“The Bill & Ted movies have an inherent sweetness,” says Winter. “And they have a theme of inclusivity, of people being kind to each other and coming together. That was certainly the story that Chris Matheson and Ed Solomon set out to write with the third one, many years before there was a COVID or a situation like we’re in today. It just so happens to be something that may bring folks some joy in this particular time.”

Battling banal wickedness is at the center of all three Bill & Ted films. Sure, reality as we know it might tumble into non-existence, but the ultimate stakes rest within the family unit. Before Rufus ever arrived, Bill & Ted were already facing a hellacious future.

“There’s a lot of darkness and pain in their lives,” says Matheson. “We didn’t consciously ever think of it, but that was there. They both have broken homes, no mothers, incredibly cruel, brutal fathers, and nobody except each other when you get down to it.”

However, in the new film, Bill & Ted don’t just have each other. They have their wives and their daughters. Failing themselves and their future would result in failing their family. As children of deadbeat dads and absent moms, the duo understands and fears the heartache of parental defeat better than anyone.

“The psychological ramifications seemed to play out in this movie more,” says Solomon. “Ted is much more conflicted, especially when he goes forward and deals with future versions of himself. He’s very tormented, and that’s something that Chris and I both love about Keanu’s performance. It’s darker, but it’s also got a lightness in it. There are multiple levels to Ted.”

Keanu Reeves Alex Winter

Filling in the gaps between Bill & Ted’s Bogus Journey and Bill & Ted Face the Music was a tremendous appeal for Reeves. Acknowledging the pain at Ted’s core was crucial, and it elevates the awesome power of his optimism. There is strength in good cheer.

“It’s been many years since we’ve seen them last,” says Reeves. “During those years, they’ve lived life, and they’ve got more mature daughters. They’ve been together with this kind of pressure of this destiny. They were given the responsibility of uniting the world through their music that they haven’t been able to do.”

The language and the movements returned quickly to Reeves and Winter, but they couldn’t neglect the doubt that builds within these two after their band Wyld Stallyns withered. Being excellent to each other is made all the more Herculean beneath the shadow of uncertainty.

“What does that look like?” continues Reeves. “We played these guys who are still familiar but not caricatures of themselves. We had to be present so that we felt the weight of these guys, as well as their joy and their lightness and their spirit.”

Directing Bill & Ted Face the Music was like hosting a party for Dean Parisot. He made sure his actors had what they needed, and then he let them do their thing.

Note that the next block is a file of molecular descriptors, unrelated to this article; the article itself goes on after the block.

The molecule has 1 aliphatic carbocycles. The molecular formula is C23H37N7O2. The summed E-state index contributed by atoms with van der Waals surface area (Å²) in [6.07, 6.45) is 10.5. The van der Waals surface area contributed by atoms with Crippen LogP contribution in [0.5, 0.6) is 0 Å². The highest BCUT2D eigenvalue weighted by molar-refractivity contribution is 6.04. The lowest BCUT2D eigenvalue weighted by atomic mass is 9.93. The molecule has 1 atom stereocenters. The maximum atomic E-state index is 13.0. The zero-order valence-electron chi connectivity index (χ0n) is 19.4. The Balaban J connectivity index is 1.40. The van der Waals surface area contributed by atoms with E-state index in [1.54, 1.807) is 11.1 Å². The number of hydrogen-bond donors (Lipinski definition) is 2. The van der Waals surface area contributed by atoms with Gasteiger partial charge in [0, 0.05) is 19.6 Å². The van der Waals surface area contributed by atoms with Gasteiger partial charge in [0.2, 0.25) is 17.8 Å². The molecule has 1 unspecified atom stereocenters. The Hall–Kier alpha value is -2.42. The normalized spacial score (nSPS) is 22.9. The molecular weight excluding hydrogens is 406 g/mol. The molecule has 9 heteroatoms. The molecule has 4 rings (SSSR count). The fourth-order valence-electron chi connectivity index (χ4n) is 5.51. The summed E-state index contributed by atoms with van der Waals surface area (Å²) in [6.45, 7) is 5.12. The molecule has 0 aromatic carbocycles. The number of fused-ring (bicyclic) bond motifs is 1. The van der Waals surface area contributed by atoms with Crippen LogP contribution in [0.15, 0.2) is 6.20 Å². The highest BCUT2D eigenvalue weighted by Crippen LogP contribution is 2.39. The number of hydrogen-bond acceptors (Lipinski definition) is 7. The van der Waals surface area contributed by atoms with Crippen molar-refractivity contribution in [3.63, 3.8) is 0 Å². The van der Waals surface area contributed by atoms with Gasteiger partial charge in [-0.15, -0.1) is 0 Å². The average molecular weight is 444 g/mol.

“These two guys have known each other their whole life,” says Parisot. “They’ve played these characters in two movies before. We then lived with this film, developing it — for me, it was six or seven years, and for them, it was eleven. Once we got to the set, those guys worked like crazy. You want to create an environment where they can succeed, and they didn’t’ need any help from me.”

Reeves Winter

The chemistry between Reeves and Winter dictated the visual language of Bill & Ted Face the Music. The gravitational pull between the two actors was too strong to ignore. The movie bent to their will.

“We discovered that Bill & Ted don’t really work very well in singles,” says Parisot. “They’re constantly in a two-shot because they’re constantly working off one another. They’re so talented as physical comedians. It’s not contrived, they’ve just been best friends forever. They’re working off one another all the time that when you’re cutting, you tend to remove yourself from that experience.”

Winter and Reeves are not sad to see Bill & Ted go, because they can’t leave. They’re not going anywhere. Bill & Ted are tied to their beings, and they wouldn’t have it any other way.

“It’s a strange and very lovely thing to have in your life,” says Winter. “You’re in your day, you’re in your head, you’re in your world, which has got nothing to do with public life, and some five-year-old comes running up to you to tell you how much you mean to them. It’s pretty amazing.”

For Reeves, the feeling is mutual. No matter what else he’s done in his career, Bill & Ted remain a cornerstone to his personal and creative life. Nothing gives quite like Bill & Ted.

“It’s such an honor to work with Alex,” says Reeves. “The way that we can share our sense of humor and laugh in the work. That’s something I don’t get anywhere else. It’s pretty extraordinary. I’m very grateful for it.”

Focusing on the negative is a natural gut reaction. It’s easy. Finding excellence in each other demands effort, but if we can uncover the good qualities of others and ourselves, then we can party on. Dudes.

We need you Bill & Ted; you’re our only hope.


Bill & Ted Face the Music opens in select theaters and on VOD on August 28th.

Trekkie, Not Trekker. Weekly Columnist for Film School Rejects, co-host of the In The Mouth of Dorkness Podcast.